alexa How Can we Improve Non-Surgical Septal Reduction for Hy
ISSN: 2329-9517

Journal of Cardiovascular Diseases & Diagnosis
Open Access

OMICS International organises 3000+ Global Conferenceseries Events every year across USA, Europe & Asia with support from 1000 more scientific Societies and Publishes 700+ Open Access Journals which contains over 50000 eminent personalities, reputed scientists as editorial board members.

Open Access Journals gaining more Readers and Citations

700 Journals and 15,000,000 Readers Each Journal is getting 25,000+ Readers

This Readership is 10 times more when compared to other Subscription Journals (Source: Google Analytics)

Short Communication

How Can we Improve Non-Surgical Septal Reduction for Hypertrophic Obstructive Cardiomyopathy?

John H Cleator1*, Ehab S Kasasbeh1, David X Zhao2 and Douglas B Sawyer3*

1Department of Cardiovascular Medicine, Vanderbilt University Medical Center, Nashville, Tennessee, USA

2Wake Forest Baptist Medical Center, Wake Forest, USA

3Maine Medical Center, Portland, Oregon, USA

*Corresponding Author:
Cleator JH
Department of Cardiovascular Medicine Vanderbilt
University Medical Center, Nashville, Tennessee, USA
Tel: 6159361713
Fax: 6159361847
[email protected]

Received date: June 04, 2016 Accepted date: June 21, 2016; Published date: July 01, 2016

Citation: Cleator JH, Kasasbeh ES, Zhao DX, Sawyer DB (2016) How can we Improve Non-surgical Septal Reduction for Hypertrophic Obstructive Cardiomyopathy?. J Cardiovasc Dis Diagn 4:246. doi:10.4172/2329-9517.1000246

Copyright: © 2016 Cleator JH, et al. This is an open-access article distributed under the terms of the Creative Commons Attribution License, which permits unrestricted use, distribution, and reproduction in any medium, provided the original author and source are credited.



The goal for treatment of medical refractory Hypertrophic Obstructive Cardiomyopathy (HCM) is reduction of the hypertrophied left ventricular septum which obstructs blood flow. A surgical approach consists of an open-heart myomectomy, while the less invasive percutaneous approach involves creating a myocardial infarction by injecting 95 to 100% ethanol through a septal artery, a procedure termed alcohol septal ablation (ASA). Although less invasive than myomectomy, there are several limitations of alcohol septal ablation. The most important appears to be full thickness infarction that is often complicated by heart block and ventricular tachycardia/fibrillation. The ideal therapy for septal hypertrophy would be to find an agent that induces a less severe injury and/or atrophy of the hypertrophied septum. We review several alternative techniques for selective injury of the septum and describe the ideal characteristics of such an ideal agent. Our central hypothesis is that the anthracycline antibiotic such as doxorubicin may be the perfect agent. Anthracycline-based chemotherapies have been used in the treatment of solid and hematological tumors for many years. These agents have known cardiotoxic side effects that are related to cumulative dose which can lead to heart failure. Although the mechanism of action of doxorubicin cardiotoxicity is controversial, it is very clear that these agents cause atrophy of the myocardium, induce apoptosis and necrosis, as well as anti-angiogenic effects. We propose that selectively treating the hypertrophied septum of HCM patients with injection of the anthracycline doxorubicin will lead to superior outcomes compared to ASA.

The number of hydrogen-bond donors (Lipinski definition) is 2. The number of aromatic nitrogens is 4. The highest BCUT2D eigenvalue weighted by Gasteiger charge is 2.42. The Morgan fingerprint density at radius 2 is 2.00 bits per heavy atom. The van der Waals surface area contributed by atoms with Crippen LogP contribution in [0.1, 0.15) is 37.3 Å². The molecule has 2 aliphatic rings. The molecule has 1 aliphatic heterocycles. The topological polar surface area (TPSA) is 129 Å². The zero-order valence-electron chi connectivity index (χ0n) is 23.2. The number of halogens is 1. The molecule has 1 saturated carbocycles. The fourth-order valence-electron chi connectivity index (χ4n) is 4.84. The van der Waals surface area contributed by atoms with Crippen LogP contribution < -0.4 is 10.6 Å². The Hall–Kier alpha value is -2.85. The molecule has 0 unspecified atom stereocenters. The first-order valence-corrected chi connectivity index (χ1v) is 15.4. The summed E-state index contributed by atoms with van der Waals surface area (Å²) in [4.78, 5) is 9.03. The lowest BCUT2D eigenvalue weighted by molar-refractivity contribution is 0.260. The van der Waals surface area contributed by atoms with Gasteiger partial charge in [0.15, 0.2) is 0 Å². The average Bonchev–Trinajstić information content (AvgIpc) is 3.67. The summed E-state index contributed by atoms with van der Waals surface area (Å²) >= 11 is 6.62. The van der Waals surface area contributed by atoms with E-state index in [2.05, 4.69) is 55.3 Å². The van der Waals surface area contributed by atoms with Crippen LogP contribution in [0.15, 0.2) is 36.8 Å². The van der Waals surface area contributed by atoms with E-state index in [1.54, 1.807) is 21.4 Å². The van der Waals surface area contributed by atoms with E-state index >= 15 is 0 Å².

Share This Page

Additional Info

Loading Please wait..
Peer Reviewed Journals
Make the best use of Scientific Research and information from our 700 + peer reviewed, Open Access Journals
International Conferences 2017-18
Meet Inspiring Speakers and Experts at our 3000+ Global Annual Meetings

Contact Us

© 2008-2017 OMICS International - Open Access Publisher. Best viewed in Mozilla Firefox | Google Chrome | Above IE 7.0 version